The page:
Unit 5NORMAL – It’s still summer and that means families probably still haven’t thought about matters relating to school just yet. But officials at Normal-based Unit 5 School District have been working and keeping an eye on matters such as school funding. The district anticipates receiving money owed it once Gov. Bruce Rauner signs the funding bill which would release dollars from Springfield to local districts.

Senate Bill 1 needs to either be signed by Rauner or have the Illinois General Assembly override a Rauner veto of the legislation for money to begin arriving. There is also concern how an increase in the State income tax, passed by Senate Democrats in May, will affect the district.

Dr. Mark Daniel, District Superintendent, explained that although the budget for the State has been passed, “The distribution of those funds is still in limbo. That’s very concerning for us.” Daniel said the district has 60 days’ worth of reserves which would be gone by mid-October barring any sudden need for the cash to be used.

“We will do our level best to find alternative funding,” Daniel said. “We will use those resources to the extent we can until there truly is no more school.” If the funding isn’t released for the district to keep operating, he said, he suspects “there will be enough mothers standing on the Capitol steps of Springfield and pounding down doors, that I think legislators will find a way to distribute funds.”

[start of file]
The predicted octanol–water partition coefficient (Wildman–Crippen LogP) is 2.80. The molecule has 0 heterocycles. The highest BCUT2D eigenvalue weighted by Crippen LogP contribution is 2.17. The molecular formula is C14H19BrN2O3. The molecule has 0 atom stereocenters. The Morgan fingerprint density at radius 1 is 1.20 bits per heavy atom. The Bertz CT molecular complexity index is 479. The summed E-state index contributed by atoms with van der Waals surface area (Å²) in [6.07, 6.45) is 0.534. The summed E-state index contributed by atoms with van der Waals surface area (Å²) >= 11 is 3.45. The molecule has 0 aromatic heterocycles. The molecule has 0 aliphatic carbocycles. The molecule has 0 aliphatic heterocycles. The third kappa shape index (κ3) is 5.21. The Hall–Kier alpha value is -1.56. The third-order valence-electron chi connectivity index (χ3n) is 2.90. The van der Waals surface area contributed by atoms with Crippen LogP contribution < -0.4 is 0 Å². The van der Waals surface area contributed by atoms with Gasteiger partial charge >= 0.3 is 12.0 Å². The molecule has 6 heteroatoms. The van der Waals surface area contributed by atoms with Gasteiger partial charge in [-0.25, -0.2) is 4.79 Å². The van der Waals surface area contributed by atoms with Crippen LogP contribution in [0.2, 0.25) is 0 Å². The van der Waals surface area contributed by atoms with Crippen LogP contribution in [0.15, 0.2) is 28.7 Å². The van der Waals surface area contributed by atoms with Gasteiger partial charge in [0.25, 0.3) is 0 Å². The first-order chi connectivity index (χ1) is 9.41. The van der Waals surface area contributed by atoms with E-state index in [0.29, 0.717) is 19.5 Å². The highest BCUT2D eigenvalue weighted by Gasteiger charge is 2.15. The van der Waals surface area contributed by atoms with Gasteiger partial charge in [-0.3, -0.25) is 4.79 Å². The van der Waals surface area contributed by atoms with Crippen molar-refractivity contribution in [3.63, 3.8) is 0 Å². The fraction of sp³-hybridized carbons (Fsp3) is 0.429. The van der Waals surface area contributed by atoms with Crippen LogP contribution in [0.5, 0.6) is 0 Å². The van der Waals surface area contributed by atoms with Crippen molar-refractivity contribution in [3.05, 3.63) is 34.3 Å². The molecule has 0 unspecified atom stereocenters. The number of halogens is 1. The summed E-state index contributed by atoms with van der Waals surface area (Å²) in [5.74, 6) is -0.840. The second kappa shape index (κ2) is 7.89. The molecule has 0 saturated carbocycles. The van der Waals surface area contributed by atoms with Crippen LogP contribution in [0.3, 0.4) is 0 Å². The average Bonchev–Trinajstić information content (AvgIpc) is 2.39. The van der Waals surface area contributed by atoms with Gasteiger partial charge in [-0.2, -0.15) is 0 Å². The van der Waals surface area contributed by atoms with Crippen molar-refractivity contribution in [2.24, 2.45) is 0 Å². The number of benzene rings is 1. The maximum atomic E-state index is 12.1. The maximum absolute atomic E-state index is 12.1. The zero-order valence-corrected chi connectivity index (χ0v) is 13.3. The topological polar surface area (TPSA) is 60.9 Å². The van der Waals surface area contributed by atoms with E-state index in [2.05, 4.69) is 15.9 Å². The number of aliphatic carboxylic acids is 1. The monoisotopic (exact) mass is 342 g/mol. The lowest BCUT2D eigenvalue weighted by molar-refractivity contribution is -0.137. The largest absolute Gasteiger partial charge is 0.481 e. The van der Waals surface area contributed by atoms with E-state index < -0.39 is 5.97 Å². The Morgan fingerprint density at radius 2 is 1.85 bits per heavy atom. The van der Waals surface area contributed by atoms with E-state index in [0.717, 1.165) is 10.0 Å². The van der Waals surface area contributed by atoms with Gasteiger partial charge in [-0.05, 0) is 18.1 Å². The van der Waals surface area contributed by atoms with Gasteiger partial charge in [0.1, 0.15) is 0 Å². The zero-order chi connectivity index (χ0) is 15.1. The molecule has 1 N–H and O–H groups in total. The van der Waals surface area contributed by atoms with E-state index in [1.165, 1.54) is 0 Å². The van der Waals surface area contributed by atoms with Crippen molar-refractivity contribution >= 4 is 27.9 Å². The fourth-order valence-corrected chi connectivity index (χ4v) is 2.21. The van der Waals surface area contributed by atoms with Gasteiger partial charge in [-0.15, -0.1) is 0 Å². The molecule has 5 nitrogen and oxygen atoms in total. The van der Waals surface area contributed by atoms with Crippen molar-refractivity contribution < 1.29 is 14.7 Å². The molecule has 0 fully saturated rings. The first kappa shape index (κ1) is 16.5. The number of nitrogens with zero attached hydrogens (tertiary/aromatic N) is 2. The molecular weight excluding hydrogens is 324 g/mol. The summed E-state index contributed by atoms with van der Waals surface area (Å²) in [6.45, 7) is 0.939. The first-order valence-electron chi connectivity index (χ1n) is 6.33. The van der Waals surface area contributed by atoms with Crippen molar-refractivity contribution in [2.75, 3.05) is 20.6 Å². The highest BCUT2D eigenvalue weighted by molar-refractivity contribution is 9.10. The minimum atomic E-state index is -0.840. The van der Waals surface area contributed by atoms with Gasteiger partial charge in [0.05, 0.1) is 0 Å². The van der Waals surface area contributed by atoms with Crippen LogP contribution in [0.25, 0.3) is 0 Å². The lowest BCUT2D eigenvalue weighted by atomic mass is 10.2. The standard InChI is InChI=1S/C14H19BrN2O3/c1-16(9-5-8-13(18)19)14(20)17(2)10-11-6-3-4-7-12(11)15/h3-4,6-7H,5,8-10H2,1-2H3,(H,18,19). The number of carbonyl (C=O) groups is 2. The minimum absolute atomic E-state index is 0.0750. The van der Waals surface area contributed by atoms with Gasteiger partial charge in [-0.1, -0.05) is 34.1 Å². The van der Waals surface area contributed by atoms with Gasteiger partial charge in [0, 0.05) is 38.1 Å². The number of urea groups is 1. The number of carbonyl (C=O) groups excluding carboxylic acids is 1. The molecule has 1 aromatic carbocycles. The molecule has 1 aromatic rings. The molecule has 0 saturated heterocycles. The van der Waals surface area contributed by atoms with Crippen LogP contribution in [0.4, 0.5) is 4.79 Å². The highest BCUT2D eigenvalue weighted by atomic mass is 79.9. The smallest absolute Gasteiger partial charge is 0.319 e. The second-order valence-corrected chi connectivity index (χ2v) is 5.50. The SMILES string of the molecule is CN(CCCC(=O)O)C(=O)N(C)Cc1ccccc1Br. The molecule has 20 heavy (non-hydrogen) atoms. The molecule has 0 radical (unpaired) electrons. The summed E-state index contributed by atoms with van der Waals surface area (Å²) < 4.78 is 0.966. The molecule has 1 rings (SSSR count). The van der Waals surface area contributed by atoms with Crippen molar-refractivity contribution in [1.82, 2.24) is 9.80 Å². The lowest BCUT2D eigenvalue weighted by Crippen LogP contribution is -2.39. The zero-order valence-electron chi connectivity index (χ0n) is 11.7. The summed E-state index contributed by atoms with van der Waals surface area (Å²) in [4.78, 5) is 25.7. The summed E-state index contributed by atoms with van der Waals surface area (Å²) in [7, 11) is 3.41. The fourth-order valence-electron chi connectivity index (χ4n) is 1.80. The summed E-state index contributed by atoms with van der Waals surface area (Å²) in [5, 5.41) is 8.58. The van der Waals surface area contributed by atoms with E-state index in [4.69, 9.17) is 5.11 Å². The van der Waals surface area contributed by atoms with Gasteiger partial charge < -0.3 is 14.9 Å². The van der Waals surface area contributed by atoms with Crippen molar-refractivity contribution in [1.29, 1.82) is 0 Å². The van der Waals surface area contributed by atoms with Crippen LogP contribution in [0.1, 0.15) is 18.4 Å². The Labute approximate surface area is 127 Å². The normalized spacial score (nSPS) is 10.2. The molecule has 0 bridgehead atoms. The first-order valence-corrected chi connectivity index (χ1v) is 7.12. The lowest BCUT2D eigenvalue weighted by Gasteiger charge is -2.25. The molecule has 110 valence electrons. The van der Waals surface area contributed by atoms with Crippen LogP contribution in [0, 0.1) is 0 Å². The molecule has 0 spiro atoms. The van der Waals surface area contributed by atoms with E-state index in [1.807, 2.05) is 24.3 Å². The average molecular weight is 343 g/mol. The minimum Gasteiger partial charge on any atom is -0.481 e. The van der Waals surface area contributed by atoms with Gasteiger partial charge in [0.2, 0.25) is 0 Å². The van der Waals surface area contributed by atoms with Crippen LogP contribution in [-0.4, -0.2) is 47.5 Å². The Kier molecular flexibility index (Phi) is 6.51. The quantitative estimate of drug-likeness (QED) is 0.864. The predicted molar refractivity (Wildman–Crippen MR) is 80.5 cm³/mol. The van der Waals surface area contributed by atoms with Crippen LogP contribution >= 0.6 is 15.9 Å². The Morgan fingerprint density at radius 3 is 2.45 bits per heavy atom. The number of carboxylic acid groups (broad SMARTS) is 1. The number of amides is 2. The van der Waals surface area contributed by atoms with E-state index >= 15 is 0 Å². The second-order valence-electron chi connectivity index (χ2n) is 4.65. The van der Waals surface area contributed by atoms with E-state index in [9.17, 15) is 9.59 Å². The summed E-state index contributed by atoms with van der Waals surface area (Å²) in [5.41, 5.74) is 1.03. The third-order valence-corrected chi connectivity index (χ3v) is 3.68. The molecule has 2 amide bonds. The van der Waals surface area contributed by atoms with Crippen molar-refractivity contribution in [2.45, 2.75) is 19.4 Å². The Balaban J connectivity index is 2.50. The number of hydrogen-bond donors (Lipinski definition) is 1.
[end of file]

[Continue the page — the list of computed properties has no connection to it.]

At recent Unit 5 Board of Education meetings, Daniel and Board members, most notably Board Member Mike Trask, have encouraged parents to write and call legislators. Daniel said, “I think there’s been a steady flow of communication to legislators” concerning the matter.”

Unit 5 mapDaniel said he thinks if SB1 or another bill which would send the money due the district in its direction isn’t passed soon, “There will be so much public frustration and push-back, and when mothers are on the doorstep of the Capitol, that will cause our legislators to find ways to distribute funds.”

Unit 5 has $5.4 million in back payments due it from Springfield which would be reimbursement due the district for Transportation and Special Education during the 2016-17 school year. Daniel said he expects that funding to be received, but can’t say when the district will see it arrive.

SB1 increases Unit 5’s funding to “over $400,000, to be received,” Daniel said. “If, in addition to that amount, we were to receive the 80 to 85 percent of proration the State said that they will give us for Transportation, that would be better that the 70 percent proration we received from them last year.”

But Daniel cautioned, $400,000 can be received and spent rather quickly if an urgent need were to develop. He said an urgent need such as helping a special needs child or pay the repair bill on an air conditioning chiller could drain the fund quickly.

In May, State Senate Democrats opted to pass legislation which increased the State income tax and widened State sales taxes. State income tax increases are helping to finance the money coming in from SB 1, Daniel reminded. As a result of the vote, the personal income tax rate went up from 3.75 percent to 4.95 percent, while the corporate income tax rate would go from 5.25 percent to 7 percent.